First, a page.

Pocketed Coils

Pocketed coils are coils individually wrapped in fabric pockets to isolate motion transfer which makes them superior to all other coil mattresses but also cost more. These fabric pockets allow each spring to move alone without causing the typical “domino” effect of other coil systems. Pocketed coils are found in most hybrid mattresses and higher-end mattresses.

Micro Coils

Micro coils are unlike any other coil and are found in the comfort layer of a mattress not the support layer. These coils create a flexible surface that is either glued, sewn or welded into the comfort layer. These coils range from 1” to 3” and are made with higher gauge wire for a lighter feel. Micro coils conform to the contour of your body, isolate movement and provide a good level of overall responsiveness.

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Comfort Layer

The comfort layer of a mattress contributes to the overall feel of the mattress. These layers slightly conform to your body, providing a cushion between you and the firmer support layer beneath.

The simplest, least expensive innerspring mattresses as well as firmer style mattresses consist mainly of the coil support core with a thin foam cushion or two for the comfort layer.

Higher-end mattresses can have a multitude of materials in the comfort layer of the mattress to provide a luxurious feel. Hybrid mattresses tend to have a comfort layer equal or larger than its support core and provide a larger comfort surface than the original innerspring style.

The Benefits of Buying an Innerspring Mattress

Innerspring mattresses date back centuries, they are the most cost-effective and are still the most common mattress sold.

The spring core of an innerspring mattress provides excellent air flow, breathability and a responsive bounce that is not found in a foam mattress.

The steel construction provides proper spinal alignment, edge support and durability. Innerspring mattresses also tend to be more lightweight than foam and latex beds making them easier to rotate and maneuver.

More importantly, innerspring mattresses are available for all types of sleepers. Even sleepers that tend to switch positions throughout the night benefit from the springy surface making it easier to move across the mattress.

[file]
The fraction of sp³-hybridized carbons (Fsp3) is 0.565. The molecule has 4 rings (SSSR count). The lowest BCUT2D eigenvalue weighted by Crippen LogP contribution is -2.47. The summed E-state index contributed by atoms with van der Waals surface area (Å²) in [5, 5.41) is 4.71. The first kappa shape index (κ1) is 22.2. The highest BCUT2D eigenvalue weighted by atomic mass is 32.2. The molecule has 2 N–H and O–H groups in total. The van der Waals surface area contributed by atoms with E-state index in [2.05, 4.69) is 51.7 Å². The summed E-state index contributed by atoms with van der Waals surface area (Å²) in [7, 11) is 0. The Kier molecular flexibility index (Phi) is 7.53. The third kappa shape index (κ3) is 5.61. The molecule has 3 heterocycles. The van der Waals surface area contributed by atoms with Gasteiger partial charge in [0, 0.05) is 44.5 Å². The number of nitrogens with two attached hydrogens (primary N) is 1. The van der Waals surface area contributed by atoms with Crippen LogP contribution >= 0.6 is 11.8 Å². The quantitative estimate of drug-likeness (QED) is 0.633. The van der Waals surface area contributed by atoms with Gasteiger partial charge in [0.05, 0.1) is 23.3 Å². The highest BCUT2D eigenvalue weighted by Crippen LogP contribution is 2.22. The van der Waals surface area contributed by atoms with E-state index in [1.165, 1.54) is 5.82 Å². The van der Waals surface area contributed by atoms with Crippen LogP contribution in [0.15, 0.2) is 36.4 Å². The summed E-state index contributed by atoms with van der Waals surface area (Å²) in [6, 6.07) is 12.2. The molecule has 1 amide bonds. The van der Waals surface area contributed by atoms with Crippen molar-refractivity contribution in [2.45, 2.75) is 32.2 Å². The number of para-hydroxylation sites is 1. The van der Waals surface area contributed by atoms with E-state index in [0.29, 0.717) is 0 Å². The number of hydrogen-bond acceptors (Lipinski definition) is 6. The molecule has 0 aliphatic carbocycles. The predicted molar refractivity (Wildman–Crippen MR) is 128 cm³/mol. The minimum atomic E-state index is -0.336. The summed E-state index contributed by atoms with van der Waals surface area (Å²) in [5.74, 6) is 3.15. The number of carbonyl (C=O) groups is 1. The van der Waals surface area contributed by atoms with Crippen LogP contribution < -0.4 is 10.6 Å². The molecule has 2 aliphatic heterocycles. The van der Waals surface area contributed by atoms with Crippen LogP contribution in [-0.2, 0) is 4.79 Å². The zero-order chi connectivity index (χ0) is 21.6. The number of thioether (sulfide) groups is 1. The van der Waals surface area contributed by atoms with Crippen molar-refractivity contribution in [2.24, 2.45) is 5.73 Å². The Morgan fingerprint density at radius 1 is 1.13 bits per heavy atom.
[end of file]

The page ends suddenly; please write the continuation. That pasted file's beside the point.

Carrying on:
Side Sleepers

Photo: Woman sleeping on bed with lavender back drop Side sleeping is the most common sleeping position. Side sleepers tend to prefer a softer, or more plush innerspring mattress with pocketed coils that contour to the shape of their body and relieve the pressure points created by the shoulders and hips. Sleeping on your side naturally reduces back pain, improves breathing and promotes better digestion.

Mattress Express innerspring mattress favorites for side sleepers include our Eclipse Cosmopolitan, Eclipse Deville, or Purple Hybrid Premier 4.

Back Sleepers

Back sleepers do best on a medium-firm innerspring mattress with pocketed coils, though you can find comfort on a wide range of firmnesses. The most important consideration for a back sleeper is proper lumbar support so your hips don’t sink too deeply.

Mattress Express innerspring mattress favorites for back sleepers include our Eclipse Lido, Purple Hybrid Premier 3 and IFS Black Glacier Hybrid.

Stomach Sleepers

Stomach sleeping is generally considered the least healthy position, but stomach sleepers can be comfortable with the right firmness level. Choose a medium to firm mattress with pocketed coils to keep your spine in its natural alignment and to prevent your hips from sinking too far into the mattress.

Mattress Express innerspring mattress favorites for stomach sleepers include our Eclipse Astral, Purple Premier Hybrid and Body Fit Savannah.

To find the innerspring mattress that works for you, visit your local Mattress Express or browse your options in our online shop.